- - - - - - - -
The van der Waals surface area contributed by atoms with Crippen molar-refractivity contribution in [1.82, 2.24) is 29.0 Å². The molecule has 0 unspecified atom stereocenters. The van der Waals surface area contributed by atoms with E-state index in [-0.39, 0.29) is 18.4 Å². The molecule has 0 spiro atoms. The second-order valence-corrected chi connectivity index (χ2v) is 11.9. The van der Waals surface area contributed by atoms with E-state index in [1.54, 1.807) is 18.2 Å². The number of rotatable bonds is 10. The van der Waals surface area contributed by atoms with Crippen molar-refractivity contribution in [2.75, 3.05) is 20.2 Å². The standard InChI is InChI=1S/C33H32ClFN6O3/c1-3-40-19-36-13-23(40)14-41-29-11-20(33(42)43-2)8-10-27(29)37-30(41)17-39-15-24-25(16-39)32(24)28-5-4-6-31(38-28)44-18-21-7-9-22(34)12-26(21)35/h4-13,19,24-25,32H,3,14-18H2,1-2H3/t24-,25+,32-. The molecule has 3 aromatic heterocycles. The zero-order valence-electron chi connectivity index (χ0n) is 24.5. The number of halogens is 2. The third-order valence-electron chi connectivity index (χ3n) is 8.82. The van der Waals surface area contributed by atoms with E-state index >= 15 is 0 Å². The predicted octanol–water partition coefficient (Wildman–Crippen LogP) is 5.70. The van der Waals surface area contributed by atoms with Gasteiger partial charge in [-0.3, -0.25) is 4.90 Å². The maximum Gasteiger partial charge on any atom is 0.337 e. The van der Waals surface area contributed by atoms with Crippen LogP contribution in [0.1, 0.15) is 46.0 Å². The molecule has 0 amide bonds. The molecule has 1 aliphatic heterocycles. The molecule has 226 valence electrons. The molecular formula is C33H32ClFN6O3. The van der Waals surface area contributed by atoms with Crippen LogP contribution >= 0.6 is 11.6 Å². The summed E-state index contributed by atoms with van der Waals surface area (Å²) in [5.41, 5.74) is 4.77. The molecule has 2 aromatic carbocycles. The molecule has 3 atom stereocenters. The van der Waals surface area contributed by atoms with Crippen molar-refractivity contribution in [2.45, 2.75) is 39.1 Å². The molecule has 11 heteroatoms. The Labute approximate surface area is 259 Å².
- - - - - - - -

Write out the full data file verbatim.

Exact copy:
The van der Waals surface area contributed by atoms with Crippen molar-refractivity contribution in [1.82, 2.24) is 29.0 Å². The molecule has 0 unspecified atom stereocenters. The van der Waals surface area contributed by atoms with E-state index in [-0.39, 0.29) is 18.4 Å². The molecule has 0 spiro atoms. The second-order valence-corrected chi connectivity index (χ2v) is 11.9. The van der Waals surface area contributed by atoms with E-state index in [1.54, 1.807) is 18.2 Å². The number of rotatable bonds is 10. The van der Waals surface area contributed by atoms with Crippen molar-refractivity contribution in [2.75, 3.05) is 20.2 Å². The standard InChI is InChI=1S/C33H32ClFN6O3/c1-3-40-19-36-13-23(40)14-41-29-11-20(33(42)43-2)8-10-27(29)37-30(41)17-39-15-24-25(16-39)32(24)28-5-4-6-31(38-28)44-18-21-7-9-22(34)12-26(21)35/h4-13,19,24-25,32H,3,14-18H2,1-2H3/t24-,25+,32-. The molecule has 3 aromatic heterocycles. The zero-order valence-electron chi connectivity index (χ0n) is 24.5. The number of halogens is 2. The third-order valence-electron chi connectivity index (χ3n) is 8.82. The van der Waals surface area contributed by atoms with E-state index >= 15 is 0 Å². The predicted octanol–water partition coefficient (Wildman–Crippen LogP) is 5.70. The van der Waals surface area contributed by atoms with Gasteiger partial charge in [-0.3, -0.25) is 4.90 Å². The maximum Gasteiger partial charge on any atom is 0.337 e. The van der Waals surface area contributed by atoms with Crippen LogP contribution in [0.1, 0.15) is 46.0 Å². The molecule has 0 amide bonds. The molecule has 1 aliphatic heterocycles. The molecule has 226 valence electrons. The molecular formula is C33H32ClFN6O3. The van der Waals surface area contributed by atoms with Crippen LogP contribution >= 0.6 is 11.6 Å². The summed E-state index contributed by atoms with van der Waals surface area (Å²) in [5.41, 5.74) is 4.77. The molecule has 2 aromatic carbocycles. The molecule has 3 atom stereocenters. The van der Waals surface area contributed by atoms with Crippen molar-refractivity contribution in [2.45, 2.75) is 39.1 Å². The molecule has 11 heteroatoms. The Labute approximate surface area is 259 Å².